New report reveals impact on young Australians’ mental health

Ongoing impact: A report from Orygen and Mission Australia has highlighted the mental health impact of COVID-19 on young Victorians. Photo by AAP: Dan Peled

A new report released by Mission Australia and Orygen has highlighted the impact of COVID-19 on young Australians in 2021.

In a survey of more than 20,200 young Australians aged 15 to 19, 51 percent of those polled agreed that COVID-19 was negatively impacting their mental health.

The survey found that Victoria was the state where COVID-19 had the greatest impact on youth mental health, with 69 percent of young Victorians reporting their mental health had been negatively impacted. About 4,600 young Victorians were interviewed for the study.

Victoria also stood out from other states with regard to the percentage of youth who reported that their participation in activities (78 percent), education (78 percent), physical health (63 percent) and friendships (48 percent) were negatively affected.

Across Australia, the negative impact on mental health was reported more often in women (62 percent) and inter-gender youth (70 percent) than in men (34 percent).

The report has drawn attention to the ongoing impact that pandemic restrictions have had on younger members of the community.

“Over the past two years, young people have been bearing the brunt of the effects of COVID-19 and have faced many unique challenges,” said Orygen senior research fellow Dr. Kate Filia.

“For those who reported that more areas of their lives were adversely affected by COVID-19, greater severity of psychological distress was experienced.

“We also saw that this led to increased stress, loneliness and a perceived loss of control over their lives for these groups of young people.”

Mission Australia executive for practice, evidence and impact Marion Bennett has called for additional help for “young people whose mental health and well-being have been affected by the pandemic”.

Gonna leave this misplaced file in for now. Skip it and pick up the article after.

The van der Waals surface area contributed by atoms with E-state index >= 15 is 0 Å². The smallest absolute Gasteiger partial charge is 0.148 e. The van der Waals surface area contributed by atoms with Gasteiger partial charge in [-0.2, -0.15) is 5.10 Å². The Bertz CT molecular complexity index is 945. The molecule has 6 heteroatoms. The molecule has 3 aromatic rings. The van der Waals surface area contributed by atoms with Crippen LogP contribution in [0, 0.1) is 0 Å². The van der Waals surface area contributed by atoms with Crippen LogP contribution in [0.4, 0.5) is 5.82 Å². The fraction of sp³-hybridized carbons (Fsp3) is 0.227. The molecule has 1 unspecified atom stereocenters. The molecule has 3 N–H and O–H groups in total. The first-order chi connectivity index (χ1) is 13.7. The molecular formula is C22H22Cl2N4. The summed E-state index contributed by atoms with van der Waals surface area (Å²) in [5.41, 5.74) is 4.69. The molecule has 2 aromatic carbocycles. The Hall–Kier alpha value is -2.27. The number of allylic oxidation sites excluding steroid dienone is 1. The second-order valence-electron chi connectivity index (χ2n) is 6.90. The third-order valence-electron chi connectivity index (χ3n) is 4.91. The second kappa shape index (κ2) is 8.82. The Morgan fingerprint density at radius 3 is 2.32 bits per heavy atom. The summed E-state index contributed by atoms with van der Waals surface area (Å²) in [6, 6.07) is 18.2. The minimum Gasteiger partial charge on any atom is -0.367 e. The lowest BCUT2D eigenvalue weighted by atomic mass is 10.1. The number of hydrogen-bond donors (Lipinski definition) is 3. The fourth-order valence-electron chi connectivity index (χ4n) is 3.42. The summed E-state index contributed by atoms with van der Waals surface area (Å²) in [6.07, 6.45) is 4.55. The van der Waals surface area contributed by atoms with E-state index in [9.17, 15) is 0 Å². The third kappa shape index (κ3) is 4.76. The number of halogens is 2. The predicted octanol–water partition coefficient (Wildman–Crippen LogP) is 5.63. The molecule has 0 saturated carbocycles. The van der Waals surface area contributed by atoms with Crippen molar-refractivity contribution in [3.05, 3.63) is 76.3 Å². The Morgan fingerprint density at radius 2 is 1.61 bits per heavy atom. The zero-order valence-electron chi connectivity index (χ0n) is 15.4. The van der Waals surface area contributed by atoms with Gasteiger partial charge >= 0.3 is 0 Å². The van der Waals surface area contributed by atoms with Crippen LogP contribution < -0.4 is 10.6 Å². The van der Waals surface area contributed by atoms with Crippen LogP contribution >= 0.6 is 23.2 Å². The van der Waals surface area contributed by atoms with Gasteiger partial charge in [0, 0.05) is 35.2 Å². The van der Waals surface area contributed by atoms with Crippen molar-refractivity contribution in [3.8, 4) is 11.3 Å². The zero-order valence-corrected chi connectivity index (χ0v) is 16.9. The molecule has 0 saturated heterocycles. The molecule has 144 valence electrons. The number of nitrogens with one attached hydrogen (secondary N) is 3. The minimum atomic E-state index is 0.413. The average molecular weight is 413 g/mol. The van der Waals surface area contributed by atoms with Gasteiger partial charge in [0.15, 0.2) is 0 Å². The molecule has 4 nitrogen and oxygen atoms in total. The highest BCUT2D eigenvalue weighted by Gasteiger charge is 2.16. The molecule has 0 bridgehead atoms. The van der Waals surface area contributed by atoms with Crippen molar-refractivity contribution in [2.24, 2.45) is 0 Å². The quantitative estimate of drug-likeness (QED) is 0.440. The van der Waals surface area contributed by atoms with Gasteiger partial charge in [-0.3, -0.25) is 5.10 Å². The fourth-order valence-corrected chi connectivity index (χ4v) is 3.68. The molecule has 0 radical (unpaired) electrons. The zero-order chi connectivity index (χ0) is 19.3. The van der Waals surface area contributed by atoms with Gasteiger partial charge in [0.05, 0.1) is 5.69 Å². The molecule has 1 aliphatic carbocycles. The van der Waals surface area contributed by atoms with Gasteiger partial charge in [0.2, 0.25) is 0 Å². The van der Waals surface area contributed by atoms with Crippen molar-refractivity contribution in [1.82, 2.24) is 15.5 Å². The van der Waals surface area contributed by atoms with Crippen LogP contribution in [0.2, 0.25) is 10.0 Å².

“We need to improve access to mental health services, improve mental health screening and support offered through schools and workplaces,” she said.

“It is also vital that we ensure that young people at risk of homelessness are identified early and have access to evidence-based housing and support models such as youth foyers when they need them.”

The report praised the Victorian government for achieving its goal of having state-funded mental health practitioners in all state and specialty secondary schools. The report called on all states and territories to follow this model.

Despite the thumbs up for the state government’s program, opposition spokesperson Emma Kealy has tightened what she identified as $60 million in cuts, following the termination of the Mental Health and Wellbeing Coronavirus Response Package.

“There is mounting evidence that the impact of six Labor lockdowns is still very much felt, by all Victorians,” said Ms Kealy.

“Distance learning has been devastating to our children’s education and emotional well-being. Today’s report reaffirms what we already know: that our children are suffering and that they still need dedicated support now, more than ever.

“It’s just the wrong time for the state government to release $60 million from programs incentivized to address the devastating mental toll of the lockdown.”

An analysis of the most recent budget indicates that Department of Health funding for clinical mental health will increase by more than $400 million. However, the funding allocated for community support services appears to have been reduced by $18 million.

The Victorian Government has been contacted for comment.

If this article has raised concerns for you or someone you know, the following services are available: Lifeline 13 11 14 and Kids Helpline 1800 551 800.

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